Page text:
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The nation's banks are taking on Attorney General Jeff Sessions over pot with a big lobbying push to loosen federal restrictions on the surging legalized marijuana industry.
Emboldened by support from both President Donald Trump and Sen. Elizabeth Warren (D-Mass.) — two relentless foes on most other issues — top banking trade groups are pressing policymakers to make it easier for their members to serve cannabis businesses that are now legal in states like California and Colorado.
U.S. Attorney General Jeff Sessions said on Friday that he missed the invite to recent meetings between President Donald Trump and Sen. Cory Gardner (R-CO) concerning marijuana legislation.
In an interview with Colorado Public Radio, the top cop at the Justice Department was asked whether he was involved in conversations between Trump and Gardner, during which the president reportedly voiced support for legislative efforts to protect states that have legalized from federal interference.
Gardner and Warren’s Strengthening the Tenth Amendment Through Entrusting States Act is a bi-partisan bill. Warren says the proposal is generating enthusiasm across the political spectrum, giving it better odds in the Senate than usual.
Sen. Gardner has even managed to get a statement of support from President Trump. On Morning Joe, Gardner said Trump agreed there was no going back on the issue of legal cannabis. The Washington Post reported that Trump would back legislation like the STATES Act.
On Thursday morning at 10:45 AM ET, U.S. Sens. Elizabeth Warren (D-MA) and Cory Gardner (R-CO) will hold a press conference to discuss a far-reaching bill they plan to file to end the federal war on marijuana.
The move comes after Gardner cut a deal with President Trump to support such legislation in exchange for the senator ending a blockade on Justice Department nominees he began in protest of U.S. Attorney General Jeff Sessions’s decision earlier this year to rescind Obama-era guidance generally protecting state cannabis laws.
Several factors may be at play. Federal marijuana cases have dropped almost 50 percent since 2013—the same year that former U.S. Deputy Attorney General James Cole issued a memorandum, colloquially known as the “Cole memo,” to federal prosecutors on marijuana enforcement priorities. The document has generally been interpreted as a message to U.S. attorneys not to prosecute people complying with state cannabis laws.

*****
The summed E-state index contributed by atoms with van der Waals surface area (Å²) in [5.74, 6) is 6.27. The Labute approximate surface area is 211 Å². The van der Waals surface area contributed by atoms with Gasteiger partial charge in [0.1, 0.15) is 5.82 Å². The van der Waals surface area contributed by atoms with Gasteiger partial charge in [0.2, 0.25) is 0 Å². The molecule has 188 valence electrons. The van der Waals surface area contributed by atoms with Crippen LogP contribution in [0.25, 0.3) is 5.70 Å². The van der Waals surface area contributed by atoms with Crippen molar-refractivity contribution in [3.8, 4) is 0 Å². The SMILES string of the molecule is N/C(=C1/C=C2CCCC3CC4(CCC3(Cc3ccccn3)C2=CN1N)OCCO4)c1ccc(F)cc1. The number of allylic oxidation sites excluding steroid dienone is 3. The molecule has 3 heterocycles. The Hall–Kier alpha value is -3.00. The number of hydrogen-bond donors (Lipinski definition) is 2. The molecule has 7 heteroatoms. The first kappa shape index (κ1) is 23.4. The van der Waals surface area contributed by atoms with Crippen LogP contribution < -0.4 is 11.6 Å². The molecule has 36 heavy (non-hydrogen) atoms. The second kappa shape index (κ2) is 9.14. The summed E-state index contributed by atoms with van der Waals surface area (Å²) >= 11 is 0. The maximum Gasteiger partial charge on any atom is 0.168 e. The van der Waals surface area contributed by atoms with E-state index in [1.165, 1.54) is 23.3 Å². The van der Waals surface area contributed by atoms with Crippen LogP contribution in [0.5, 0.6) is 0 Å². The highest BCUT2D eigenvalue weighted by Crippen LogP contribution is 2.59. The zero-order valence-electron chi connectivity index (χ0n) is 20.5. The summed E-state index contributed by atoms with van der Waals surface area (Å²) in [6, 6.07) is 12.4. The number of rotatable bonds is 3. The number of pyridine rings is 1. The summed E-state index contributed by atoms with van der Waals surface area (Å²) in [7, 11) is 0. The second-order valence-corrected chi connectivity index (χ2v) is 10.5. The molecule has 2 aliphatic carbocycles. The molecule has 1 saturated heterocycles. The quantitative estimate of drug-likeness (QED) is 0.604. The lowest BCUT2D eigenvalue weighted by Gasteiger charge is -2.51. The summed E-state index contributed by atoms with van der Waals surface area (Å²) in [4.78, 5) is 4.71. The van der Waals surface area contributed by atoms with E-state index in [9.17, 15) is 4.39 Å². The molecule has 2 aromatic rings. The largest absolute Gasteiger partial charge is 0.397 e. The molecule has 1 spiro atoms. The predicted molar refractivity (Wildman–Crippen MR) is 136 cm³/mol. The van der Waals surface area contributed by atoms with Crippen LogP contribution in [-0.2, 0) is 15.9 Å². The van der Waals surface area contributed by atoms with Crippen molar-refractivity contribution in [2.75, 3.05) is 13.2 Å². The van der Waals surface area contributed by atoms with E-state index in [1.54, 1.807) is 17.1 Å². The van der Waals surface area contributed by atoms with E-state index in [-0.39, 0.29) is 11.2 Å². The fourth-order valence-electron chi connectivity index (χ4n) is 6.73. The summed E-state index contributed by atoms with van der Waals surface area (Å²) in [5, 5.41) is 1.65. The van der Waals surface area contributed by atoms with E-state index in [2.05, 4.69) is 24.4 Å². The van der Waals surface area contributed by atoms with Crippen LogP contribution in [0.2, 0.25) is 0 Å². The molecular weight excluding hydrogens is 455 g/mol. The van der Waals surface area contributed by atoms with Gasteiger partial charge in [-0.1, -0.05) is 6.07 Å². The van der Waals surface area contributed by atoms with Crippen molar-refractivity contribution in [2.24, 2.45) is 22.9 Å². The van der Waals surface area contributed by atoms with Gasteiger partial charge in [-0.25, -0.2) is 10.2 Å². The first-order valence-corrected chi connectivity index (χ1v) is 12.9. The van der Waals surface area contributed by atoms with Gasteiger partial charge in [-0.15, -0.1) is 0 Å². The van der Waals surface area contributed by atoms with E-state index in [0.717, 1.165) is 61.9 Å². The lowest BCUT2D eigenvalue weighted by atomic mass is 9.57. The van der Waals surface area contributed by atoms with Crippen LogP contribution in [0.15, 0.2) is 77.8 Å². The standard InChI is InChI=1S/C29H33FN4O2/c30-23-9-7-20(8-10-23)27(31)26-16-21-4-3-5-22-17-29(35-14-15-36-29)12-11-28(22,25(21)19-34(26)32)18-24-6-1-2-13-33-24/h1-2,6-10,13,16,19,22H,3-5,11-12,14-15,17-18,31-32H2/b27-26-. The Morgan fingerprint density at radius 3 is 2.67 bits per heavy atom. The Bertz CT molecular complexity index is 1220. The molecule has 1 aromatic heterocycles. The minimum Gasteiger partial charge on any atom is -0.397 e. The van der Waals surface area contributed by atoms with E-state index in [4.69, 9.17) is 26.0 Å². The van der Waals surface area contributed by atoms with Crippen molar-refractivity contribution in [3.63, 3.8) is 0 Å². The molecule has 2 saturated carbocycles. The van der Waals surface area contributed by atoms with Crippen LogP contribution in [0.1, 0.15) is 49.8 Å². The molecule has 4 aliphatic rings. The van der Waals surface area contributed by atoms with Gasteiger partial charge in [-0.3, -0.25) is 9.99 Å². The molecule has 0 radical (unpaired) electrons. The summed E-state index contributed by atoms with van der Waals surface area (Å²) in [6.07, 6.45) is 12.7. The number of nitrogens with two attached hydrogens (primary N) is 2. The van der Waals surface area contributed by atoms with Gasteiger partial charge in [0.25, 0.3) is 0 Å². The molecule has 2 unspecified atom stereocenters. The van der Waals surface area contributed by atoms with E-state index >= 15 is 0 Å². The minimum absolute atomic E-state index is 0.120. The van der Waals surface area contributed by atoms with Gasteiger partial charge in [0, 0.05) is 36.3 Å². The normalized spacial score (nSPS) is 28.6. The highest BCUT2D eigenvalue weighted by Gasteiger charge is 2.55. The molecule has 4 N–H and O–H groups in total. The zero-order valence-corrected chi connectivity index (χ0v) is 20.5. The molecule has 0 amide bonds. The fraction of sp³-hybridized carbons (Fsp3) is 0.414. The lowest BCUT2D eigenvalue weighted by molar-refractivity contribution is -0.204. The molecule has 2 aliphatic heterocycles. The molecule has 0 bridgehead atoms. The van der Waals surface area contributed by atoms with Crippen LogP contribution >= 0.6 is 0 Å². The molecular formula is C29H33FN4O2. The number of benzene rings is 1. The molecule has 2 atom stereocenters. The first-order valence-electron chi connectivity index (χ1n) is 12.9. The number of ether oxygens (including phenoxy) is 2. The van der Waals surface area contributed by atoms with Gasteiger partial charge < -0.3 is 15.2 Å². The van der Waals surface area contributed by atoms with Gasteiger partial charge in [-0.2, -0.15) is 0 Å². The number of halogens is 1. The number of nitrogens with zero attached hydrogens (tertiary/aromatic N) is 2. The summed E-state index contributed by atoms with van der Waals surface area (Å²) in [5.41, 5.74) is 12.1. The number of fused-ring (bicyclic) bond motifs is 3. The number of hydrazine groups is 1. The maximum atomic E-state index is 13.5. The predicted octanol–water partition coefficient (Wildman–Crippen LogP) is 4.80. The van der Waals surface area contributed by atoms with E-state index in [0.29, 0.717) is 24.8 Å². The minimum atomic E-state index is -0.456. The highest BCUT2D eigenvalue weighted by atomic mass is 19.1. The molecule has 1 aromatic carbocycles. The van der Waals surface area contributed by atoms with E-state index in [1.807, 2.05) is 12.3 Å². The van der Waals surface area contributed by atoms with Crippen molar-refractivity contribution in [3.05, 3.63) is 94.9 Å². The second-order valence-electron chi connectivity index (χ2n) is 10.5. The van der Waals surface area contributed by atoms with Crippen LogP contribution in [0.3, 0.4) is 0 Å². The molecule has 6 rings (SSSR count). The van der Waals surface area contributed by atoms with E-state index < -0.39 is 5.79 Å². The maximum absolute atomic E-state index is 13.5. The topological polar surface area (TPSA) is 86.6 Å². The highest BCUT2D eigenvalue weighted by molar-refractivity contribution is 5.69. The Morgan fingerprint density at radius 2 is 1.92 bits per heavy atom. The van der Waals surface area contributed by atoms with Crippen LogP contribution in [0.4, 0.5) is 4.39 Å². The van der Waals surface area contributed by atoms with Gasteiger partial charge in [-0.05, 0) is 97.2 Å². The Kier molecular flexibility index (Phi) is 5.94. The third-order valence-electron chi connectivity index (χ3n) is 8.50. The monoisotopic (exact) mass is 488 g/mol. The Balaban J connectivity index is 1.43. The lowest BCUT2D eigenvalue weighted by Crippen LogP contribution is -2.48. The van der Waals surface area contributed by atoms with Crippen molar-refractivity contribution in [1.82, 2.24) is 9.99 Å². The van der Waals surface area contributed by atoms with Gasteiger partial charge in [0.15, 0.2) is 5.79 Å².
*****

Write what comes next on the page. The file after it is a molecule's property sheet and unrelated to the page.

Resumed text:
He may not realize it yet, but U.S. Attorney General Jeff Sessions’ opposition to weed could boost cannabis investor wealth.
One particular date stands out as a shining example of Sessions’ impact on cannabis stocks – January 4, 2018.
It was on this very day that Sessions delivered a one-page memo to all attorney generals in the states.
The memo detailed how he repealed all previous guidance regarding cannabis enforcement.
Today, the House appropriations committee for the first time heard and passed language, known as the Joyce amendment, to restrict funding for the Department of Justice to prosecute state-legal medical marijuana programs.
“Today marks a victory for medical marijuana programs and a loss for Attorney General Jeff Sessions. Passage of this amendment through regular order in the appropriations committee represents another big step in the normalization of state level marijuana reform in the Congress of the United States,” said NORML Political Director Justin Strekal
In the year-and-a-bit since Donald Trump took office, Americans have witnessed a neck-wrenching 180-degree turn on an array of policy topics. One of the biggest has been with regard to drugs.
While the language in the new budget didn't go so far as to protect the use of cannabis beyond medical purposes, the Department of Justice hasn't had that restriction imposed on it since Jeff Sessions took the helm over a year ago. Further, the inclusion of the amendment is a powerful signal that Congress supports the rights of states to regulate and tax cannabis, suggesting that any attempts to interfere at all by the Department of Justice would face political backlash.